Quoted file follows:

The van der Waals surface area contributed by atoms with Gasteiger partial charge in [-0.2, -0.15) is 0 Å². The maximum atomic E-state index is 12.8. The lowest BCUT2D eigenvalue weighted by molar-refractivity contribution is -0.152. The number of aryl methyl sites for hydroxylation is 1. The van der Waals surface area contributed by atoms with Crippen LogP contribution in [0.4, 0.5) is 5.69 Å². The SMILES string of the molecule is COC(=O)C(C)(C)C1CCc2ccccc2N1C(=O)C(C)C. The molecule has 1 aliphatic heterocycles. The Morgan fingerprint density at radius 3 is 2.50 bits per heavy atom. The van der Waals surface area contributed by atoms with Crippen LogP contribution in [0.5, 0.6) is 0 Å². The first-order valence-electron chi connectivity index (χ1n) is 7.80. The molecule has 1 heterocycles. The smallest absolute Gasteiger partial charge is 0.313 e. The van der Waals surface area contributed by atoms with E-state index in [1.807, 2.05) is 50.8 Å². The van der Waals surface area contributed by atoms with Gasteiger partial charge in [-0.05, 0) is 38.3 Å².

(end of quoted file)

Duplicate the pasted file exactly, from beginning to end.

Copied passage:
The van der Waals surface area contributed by atoms with Gasteiger partial charge in [-0.2, -0.15) is 0 Å². The maximum atomic E-state index is 12.8. The lowest BCUT2D eigenvalue weighted by molar-refractivity contribution is -0.152. The number of aryl methyl sites for hydroxylation is 1. The van der Waals surface area contributed by atoms with Crippen LogP contribution in [0.4, 0.5) is 5.69 Å². The SMILES string of the molecule is COC(=O)C(C)(C)C1CCc2ccccc2N1C(=O)C(C)C. The molecule has 1 aliphatic heterocycles. The Morgan fingerprint density at radius 3 is 2.50 bits per heavy atom. The van der Waals surface area contributed by atoms with Crippen LogP contribution in [0.5, 0.6) is 0 Å². The first-order valence-electron chi connectivity index (χ1n) is 7.80. The molecule has 1 heterocycles. The smallest absolute Gasteiger partial charge is 0.313 e. The van der Waals surface area contributed by atoms with E-state index in [1.807, 2.05) is 50.8 Å². The van der Waals surface area contributed by atoms with Gasteiger partial charge in [-0.05, 0) is 38.3 Å².